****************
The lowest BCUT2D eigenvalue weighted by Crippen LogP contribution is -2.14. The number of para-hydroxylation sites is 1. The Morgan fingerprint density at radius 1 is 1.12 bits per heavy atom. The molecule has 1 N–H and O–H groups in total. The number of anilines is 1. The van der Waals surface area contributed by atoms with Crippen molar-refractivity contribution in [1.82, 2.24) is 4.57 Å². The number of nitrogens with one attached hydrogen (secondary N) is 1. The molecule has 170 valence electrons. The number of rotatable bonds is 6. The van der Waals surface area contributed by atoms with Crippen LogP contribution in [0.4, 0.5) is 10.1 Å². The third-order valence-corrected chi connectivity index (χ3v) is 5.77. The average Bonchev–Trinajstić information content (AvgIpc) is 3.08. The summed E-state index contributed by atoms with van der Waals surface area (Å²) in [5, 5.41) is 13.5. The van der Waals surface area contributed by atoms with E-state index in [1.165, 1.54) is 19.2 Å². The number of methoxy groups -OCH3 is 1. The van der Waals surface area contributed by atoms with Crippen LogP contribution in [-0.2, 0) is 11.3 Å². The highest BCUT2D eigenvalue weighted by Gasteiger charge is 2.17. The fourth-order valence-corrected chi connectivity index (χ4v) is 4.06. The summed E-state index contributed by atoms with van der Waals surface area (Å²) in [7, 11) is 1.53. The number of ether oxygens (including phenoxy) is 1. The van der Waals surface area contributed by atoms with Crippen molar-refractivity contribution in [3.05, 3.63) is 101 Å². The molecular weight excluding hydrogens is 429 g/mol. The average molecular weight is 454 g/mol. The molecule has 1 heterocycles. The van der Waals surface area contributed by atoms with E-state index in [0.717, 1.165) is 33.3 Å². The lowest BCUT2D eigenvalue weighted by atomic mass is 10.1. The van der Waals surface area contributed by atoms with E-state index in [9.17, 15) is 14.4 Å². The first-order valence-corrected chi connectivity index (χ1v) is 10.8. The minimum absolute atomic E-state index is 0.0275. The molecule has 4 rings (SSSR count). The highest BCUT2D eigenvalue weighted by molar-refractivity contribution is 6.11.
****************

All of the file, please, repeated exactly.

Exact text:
The lowest BCUT2D eigenvalue weighted by Crippen LogP contribution is -2.14. The number of para-hydroxylation sites is 1. The Morgan fingerprint density at radius 1 is 1.12 bits per heavy atom. The molecule has 1 N–H and O–H groups in total. The number of anilines is 1. The van der Waals surface area contributed by atoms with Crippen molar-refractivity contribution in [1.82, 2.24) is 4.57 Å². The number of nitrogens with one attached hydrogen (secondary N) is 1. The molecule has 170 valence electrons. The number of rotatable bonds is 6. The van der Waals surface area contributed by atoms with Crippen LogP contribution in [0.4, 0.5) is 10.1 Å². The third-order valence-corrected chi connectivity index (χ3v) is 5.77. The average Bonchev–Trinajstić information content (AvgIpc) is 3.08. The summed E-state index contributed by atoms with van der Waals surface area (Å²) in [5, 5.41) is 13.5. The van der Waals surface area contributed by atoms with E-state index in [1.165, 1.54) is 19.2 Å². The number of methoxy groups -OCH3 is 1. The van der Waals surface area contributed by atoms with Crippen LogP contribution in [-0.2, 0) is 11.3 Å². The highest BCUT2D eigenvalue weighted by Gasteiger charge is 2.17. The fourth-order valence-corrected chi connectivity index (χ4v) is 4.06. The summed E-state index contributed by atoms with van der Waals surface area (Å²) in [7, 11) is 1.53. The number of ether oxygens (including phenoxy) is 1. The van der Waals surface area contributed by atoms with Crippen molar-refractivity contribution in [3.05, 3.63) is 101 Å². The molecular weight excluding hydrogens is 429 g/mol. The average molecular weight is 454 g/mol. The molecule has 1 heterocycles. The van der Waals surface area contributed by atoms with E-state index in [0.717, 1.165) is 33.3 Å². The lowest BCUT2D eigenvalue weighted by atomic mass is 10.1. The van der Waals surface area contributed by atoms with E-state index in [9.17, 15) is 14.4 Å². The first-order valence-corrected chi connectivity index (χ1v) is 10.8. The minimum absolute atomic E-state index is 0.0275. The molecule has 4 rings (SSSR count). The highest BCUT2D eigenvalue weighted by molar-refractivity contribution is 6.11.